The question that naturally comes to mind is: How did we get into such a mess? The short answer is that we have severed the link between faith and reason that was prevalent in the foundational period of Western civilization, so much so that we now view the two as being hostile to one another.  We have severed the link between faith and reason that was prevalent in the foundational period of Western civilization, so much so that we now view the two as being hostile to one another. Tweet This

The encyclical letter of Pope St. John Paul II Fides et Ratio, published in 1998, opens with these words: “Faith and reason are like two wings on which the human spirit rises to the contemplation of truth.” 

What this means is that faith and reason are both truth-seeking activities. They are meant to work together not compete with one another. Faith simply cannot exist without reason and reason itself cannot flourish without faith. Socrates and Abraham are not antithetical. Since both pursue the same goal, which is knowledge of truth, they can live harmoniously in each of us.   

There is solid empirical evidence for such a view. It is the existence of universities, which first appeared in the Middle Ages as an outgrowth of the intellectual requirements of the Faith. 

This was not an entirely new phenomenon. The writings of Christians living in the second and third centuries indicate that they were largely drawn to the Faith not by emotions but, rather, by an intellectual quest for the truth. 

Reflecting on the reasons for belief in the God of Jesus Christ was very much a part of their way of being religious. Far from putting aside Socratic self-questioning, they felt it was their Christian duty to develop their reasoning skills in order to find out all that could be known about the truth. It was precisely because of that difficult and unrelenting search that universities came into existence. The medieval universities, which are the ancestors of our modern universities, were a response to an urge to find answers to questions raised by reason enlightened by faith. 

Medieval universities did not focus solely on the pursuit of theoretical knowledge. Conscious that the God that is “creative Reason” is also “Goodness itself,” they assumed that Christian Revelation extends not only to what we must know, but also to what we must do. As a result, subject matters included not only philosophy and theology but also medicine and law. 

The marriage of faith and reason found its most perfect expression in the works of St. Thomas Aquinas, a 13th-century monk who was both a philosopher and a theologian. However, it did not take long for this marriage to be broken, first by the Protestant Reformation, whose doctrine of faith alone divorced faith from reason, and second by the Enlightenment, whose doctrine of reason alone divorced reason from faith.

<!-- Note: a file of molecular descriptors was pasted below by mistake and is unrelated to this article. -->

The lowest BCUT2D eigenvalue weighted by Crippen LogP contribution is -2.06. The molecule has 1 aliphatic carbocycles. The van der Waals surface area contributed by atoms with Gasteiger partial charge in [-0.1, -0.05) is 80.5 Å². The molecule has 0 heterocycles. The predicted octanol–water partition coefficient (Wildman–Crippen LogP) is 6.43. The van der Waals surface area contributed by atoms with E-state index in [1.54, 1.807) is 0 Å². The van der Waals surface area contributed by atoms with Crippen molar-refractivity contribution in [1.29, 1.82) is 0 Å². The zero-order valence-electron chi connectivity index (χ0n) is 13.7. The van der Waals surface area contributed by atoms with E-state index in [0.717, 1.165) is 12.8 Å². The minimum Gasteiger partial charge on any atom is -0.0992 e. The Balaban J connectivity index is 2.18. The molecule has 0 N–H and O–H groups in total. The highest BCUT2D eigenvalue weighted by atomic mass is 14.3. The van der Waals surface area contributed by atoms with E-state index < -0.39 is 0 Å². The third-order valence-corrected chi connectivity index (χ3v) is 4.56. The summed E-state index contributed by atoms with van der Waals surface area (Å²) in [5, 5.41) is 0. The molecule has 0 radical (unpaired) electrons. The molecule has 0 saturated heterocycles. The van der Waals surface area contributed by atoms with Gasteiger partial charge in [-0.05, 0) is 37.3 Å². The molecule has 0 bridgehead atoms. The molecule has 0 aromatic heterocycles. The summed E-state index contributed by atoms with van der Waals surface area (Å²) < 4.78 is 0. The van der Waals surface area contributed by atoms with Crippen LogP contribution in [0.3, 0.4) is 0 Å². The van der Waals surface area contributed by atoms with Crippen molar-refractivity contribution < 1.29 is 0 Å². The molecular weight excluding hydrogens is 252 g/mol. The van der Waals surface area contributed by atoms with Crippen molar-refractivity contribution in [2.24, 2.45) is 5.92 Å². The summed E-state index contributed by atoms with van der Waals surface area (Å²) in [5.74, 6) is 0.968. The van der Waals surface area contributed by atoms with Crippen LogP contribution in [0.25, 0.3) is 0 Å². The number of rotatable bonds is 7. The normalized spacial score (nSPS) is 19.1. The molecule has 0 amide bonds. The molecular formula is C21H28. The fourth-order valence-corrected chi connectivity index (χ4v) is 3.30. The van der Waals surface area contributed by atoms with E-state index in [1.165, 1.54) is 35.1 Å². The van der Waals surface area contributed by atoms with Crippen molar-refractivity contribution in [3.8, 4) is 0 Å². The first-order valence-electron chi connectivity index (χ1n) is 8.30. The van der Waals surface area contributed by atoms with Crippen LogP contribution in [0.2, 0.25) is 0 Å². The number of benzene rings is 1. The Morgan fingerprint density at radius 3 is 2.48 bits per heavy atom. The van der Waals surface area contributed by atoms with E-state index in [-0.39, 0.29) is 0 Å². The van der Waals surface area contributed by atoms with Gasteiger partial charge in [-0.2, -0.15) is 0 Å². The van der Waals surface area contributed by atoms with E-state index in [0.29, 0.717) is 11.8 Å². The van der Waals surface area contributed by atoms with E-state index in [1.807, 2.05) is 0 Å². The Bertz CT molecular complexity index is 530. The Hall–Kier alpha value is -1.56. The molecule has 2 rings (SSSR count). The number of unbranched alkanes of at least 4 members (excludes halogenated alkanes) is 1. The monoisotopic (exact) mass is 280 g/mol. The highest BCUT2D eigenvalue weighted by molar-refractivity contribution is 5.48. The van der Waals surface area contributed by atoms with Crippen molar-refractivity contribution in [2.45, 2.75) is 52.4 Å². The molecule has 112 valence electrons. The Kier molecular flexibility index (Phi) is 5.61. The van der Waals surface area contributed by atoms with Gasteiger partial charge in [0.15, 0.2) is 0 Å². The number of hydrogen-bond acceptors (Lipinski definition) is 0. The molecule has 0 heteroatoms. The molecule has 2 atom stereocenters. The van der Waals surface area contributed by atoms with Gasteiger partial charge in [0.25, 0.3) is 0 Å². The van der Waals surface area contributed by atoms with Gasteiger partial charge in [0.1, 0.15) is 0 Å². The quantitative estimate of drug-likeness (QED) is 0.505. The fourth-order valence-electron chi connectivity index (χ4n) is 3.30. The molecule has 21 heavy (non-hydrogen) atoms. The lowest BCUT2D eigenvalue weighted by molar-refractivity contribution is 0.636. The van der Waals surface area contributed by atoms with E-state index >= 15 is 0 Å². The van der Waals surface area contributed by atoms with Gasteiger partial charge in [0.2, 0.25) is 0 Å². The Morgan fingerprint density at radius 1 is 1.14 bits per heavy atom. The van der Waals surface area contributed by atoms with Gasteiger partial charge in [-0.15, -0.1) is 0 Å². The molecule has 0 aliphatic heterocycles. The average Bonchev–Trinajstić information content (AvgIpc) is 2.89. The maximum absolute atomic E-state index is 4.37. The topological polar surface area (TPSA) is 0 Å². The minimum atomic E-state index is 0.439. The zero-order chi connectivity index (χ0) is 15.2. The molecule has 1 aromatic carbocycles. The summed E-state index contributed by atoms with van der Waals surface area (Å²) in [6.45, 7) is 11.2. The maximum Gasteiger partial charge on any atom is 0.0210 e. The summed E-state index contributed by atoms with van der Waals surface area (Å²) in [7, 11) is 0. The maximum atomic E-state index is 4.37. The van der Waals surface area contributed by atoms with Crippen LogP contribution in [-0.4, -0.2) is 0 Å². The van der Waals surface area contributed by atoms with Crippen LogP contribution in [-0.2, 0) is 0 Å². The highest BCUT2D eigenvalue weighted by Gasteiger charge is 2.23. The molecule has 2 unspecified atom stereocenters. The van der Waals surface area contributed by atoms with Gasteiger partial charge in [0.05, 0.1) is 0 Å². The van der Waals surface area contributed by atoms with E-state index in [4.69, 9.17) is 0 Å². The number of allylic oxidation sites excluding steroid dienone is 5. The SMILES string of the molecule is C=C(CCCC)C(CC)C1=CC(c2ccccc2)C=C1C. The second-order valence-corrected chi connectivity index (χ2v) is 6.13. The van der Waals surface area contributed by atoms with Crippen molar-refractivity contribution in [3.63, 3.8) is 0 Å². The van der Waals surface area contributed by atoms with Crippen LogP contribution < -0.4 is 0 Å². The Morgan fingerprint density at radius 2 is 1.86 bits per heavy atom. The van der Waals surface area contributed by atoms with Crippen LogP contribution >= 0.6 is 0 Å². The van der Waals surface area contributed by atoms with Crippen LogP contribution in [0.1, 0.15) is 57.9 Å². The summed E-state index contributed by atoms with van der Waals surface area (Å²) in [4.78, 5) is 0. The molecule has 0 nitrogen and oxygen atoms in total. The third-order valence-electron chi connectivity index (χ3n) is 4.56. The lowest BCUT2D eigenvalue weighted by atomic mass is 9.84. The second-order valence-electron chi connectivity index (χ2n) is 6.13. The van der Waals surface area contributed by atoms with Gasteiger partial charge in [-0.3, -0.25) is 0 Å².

By affirming that the only true source of authority is the Bible, Protestantism unwittingly brought about a kind of religious relativism. As Brad Gregory has shown in The Unintended Reformation, Protestantism has never been a unified movement, not even in its early years. Its splintered nature translated into an unending proliferation of irreconcilable truth claims, with no common criteria by which to adjudicate among them. 

Founded primarily on emotion, Protestantism says that a religious statement is true when it is “experienced” as such. This implies that faith is primarily a matter of “feeling” and that it has little to do with reason. Luther even claimed that “reason is a whore.” But if that is so, then no distinction can be made between a reasonable faith and an unreasonable one. Religion thus turns into a sloppy, syrupy sentimentalism. Today, sentimentalism is rampant not only in Protestantism but also in some parts of Catholicism. 

Having concluded that the Protestant experience of faith alone as a guide to fundamental truths did not work, a large segment of the Western intelligentsia decided in the 17th and subsequent centuries to try out the principle of reason alone. This is what gave rise to the Enlightenment, which was an attempt to establish a kind of universal brotherhood based on universal moral principles divorced from any kind of religious faith.